Originally, my mother worked in an educational institution, but was forced to leave her school because of my father’s case. Later she opened a bookstore for preserving Mongolia culture, and raised me by herself through untold hardships. In the end, because my father did not want to plead guilty or accept their eight demands, my mother was arrested and convicted of “illegal business operation.” Tens of thousands of yuan’s worth of books, video products, and other items were also seized. They said that her license expired and she was doing business beyond the scope allowed, akin to selling salted duck eggs in a shop licensed only to sell bread. But so many others are now selling the same things—why haven’t they been arrested? They also accused her of trying to organize 93 people to welcome my father at the train station. After her release from prison, mother was not allowed to continue to operate her bookstore.


Even our little community has been thrown into a state of extreme panic—you wouldn’t even see a stray dog on the street. There are eight surveillance cameras aimed at us. They control our phones; we are like marionettes in their hands. When they want information from us, our phones work. But more often than not, we simply cannot receive any calls. We can’t even get through to grandmother. My landlord tried once calling me while standing right in front of us; he couldn’t get through.


We needed to live and were preparing to get rid of some books we had in storage to make some money. People who wanted to buy our books were picked up and threatened as soon as they left the bookstore. Later, they didn’t even dare to take our calls.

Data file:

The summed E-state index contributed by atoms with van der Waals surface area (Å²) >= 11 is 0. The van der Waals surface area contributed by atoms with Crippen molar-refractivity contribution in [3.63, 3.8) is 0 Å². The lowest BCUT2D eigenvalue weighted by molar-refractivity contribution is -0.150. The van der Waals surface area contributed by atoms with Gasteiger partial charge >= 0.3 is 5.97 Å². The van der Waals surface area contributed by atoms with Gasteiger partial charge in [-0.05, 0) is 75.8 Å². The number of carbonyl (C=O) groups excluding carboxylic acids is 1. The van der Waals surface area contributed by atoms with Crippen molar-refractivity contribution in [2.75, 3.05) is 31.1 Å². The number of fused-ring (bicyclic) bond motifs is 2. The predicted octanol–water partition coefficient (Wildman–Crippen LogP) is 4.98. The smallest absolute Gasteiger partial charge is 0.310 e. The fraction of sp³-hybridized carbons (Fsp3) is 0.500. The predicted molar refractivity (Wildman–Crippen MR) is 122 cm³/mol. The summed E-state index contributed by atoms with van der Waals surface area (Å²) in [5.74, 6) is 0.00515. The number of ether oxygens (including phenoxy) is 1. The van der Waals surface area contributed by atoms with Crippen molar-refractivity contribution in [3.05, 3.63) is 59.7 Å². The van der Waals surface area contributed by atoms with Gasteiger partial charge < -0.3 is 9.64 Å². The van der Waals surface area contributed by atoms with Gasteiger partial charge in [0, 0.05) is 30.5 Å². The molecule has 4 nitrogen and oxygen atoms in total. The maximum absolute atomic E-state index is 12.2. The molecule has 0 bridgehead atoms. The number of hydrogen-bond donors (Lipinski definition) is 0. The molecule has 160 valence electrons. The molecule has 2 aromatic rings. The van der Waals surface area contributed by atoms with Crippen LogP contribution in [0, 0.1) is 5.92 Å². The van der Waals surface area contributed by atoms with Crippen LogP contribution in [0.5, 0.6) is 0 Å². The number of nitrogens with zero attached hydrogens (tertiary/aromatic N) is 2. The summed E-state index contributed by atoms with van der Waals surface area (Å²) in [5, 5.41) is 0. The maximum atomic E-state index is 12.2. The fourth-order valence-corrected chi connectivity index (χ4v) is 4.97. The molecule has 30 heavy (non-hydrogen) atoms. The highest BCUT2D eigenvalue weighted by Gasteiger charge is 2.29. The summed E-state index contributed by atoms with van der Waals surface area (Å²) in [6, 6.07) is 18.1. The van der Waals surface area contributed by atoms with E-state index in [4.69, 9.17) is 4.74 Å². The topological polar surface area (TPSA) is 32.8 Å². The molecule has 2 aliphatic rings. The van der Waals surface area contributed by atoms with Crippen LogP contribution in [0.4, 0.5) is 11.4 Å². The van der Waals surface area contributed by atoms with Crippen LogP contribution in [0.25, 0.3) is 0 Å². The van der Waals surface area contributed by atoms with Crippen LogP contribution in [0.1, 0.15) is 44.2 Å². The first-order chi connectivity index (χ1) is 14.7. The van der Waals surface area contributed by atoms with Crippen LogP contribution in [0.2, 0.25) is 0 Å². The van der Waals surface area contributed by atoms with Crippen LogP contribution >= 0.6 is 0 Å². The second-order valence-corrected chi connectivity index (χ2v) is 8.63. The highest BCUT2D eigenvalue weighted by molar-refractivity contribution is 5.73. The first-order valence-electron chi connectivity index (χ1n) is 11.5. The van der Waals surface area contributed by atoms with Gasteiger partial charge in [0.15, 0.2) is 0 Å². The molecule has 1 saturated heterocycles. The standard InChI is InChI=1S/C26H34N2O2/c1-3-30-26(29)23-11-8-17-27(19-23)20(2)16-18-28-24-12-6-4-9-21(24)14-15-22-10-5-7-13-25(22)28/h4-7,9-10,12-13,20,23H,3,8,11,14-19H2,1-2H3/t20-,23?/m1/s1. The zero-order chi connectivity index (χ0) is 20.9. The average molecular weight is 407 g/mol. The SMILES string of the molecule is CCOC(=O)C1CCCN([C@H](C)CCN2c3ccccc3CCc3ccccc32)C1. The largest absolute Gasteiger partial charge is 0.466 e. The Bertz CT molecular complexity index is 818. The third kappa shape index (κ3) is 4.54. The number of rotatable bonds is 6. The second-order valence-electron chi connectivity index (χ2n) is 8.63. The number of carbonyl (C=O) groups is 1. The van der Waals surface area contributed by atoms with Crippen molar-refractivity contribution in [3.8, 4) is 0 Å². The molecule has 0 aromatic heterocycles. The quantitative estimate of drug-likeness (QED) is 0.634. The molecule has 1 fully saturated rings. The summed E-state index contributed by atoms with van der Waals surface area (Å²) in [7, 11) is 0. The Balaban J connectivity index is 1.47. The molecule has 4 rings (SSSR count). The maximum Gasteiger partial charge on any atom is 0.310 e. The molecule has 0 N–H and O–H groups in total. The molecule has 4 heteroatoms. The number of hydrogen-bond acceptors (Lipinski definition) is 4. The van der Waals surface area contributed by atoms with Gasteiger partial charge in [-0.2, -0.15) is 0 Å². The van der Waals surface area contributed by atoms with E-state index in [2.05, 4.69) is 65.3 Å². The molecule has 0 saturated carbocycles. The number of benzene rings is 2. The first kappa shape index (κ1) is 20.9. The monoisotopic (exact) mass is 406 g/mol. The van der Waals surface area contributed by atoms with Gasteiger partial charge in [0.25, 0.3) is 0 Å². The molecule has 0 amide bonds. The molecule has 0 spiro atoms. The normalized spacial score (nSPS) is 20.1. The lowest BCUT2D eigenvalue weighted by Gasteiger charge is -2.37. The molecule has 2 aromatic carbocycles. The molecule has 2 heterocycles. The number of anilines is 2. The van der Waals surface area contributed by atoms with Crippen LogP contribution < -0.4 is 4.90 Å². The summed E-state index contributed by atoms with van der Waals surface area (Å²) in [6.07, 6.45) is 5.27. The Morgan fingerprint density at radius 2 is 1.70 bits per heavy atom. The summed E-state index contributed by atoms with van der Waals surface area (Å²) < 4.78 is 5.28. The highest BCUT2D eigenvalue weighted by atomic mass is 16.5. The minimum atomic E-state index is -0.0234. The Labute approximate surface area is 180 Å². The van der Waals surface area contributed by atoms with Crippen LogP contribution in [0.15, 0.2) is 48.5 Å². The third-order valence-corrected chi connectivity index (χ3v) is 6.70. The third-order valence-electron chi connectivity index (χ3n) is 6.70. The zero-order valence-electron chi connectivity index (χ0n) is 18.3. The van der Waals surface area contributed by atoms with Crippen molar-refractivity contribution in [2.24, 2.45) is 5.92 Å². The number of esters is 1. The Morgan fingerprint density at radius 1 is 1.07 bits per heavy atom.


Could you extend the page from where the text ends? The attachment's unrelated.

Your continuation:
Last time, after my mother came back from an unapproved visit to my grandma in Baotou, she was reprimanded at the gate of our community in front of many people. The deputy director of the local police substation howled: if you dare to go to Baotou again, we will stop giving you your living stipend! Ever since, neighbors have been avoiding her.


For me, I can’t live a normal life just because I am Hada’s son. Friends who grew up with me don’t dare have any contact with me. Everyone is afraid of the Communist Party. My father was released from prison on December 10 [2010]; my mother was arrested on December 3. The bookstore, the warehouse, and our home were searched and turned upside down, and they started following me. Two days later, I was accused of “illegal possession of drugs”—a trumped up charge. They tried to force me to hold the drugs they claimed they had found in my room. I refused and demanded an examination of the fingerprints on the drugs.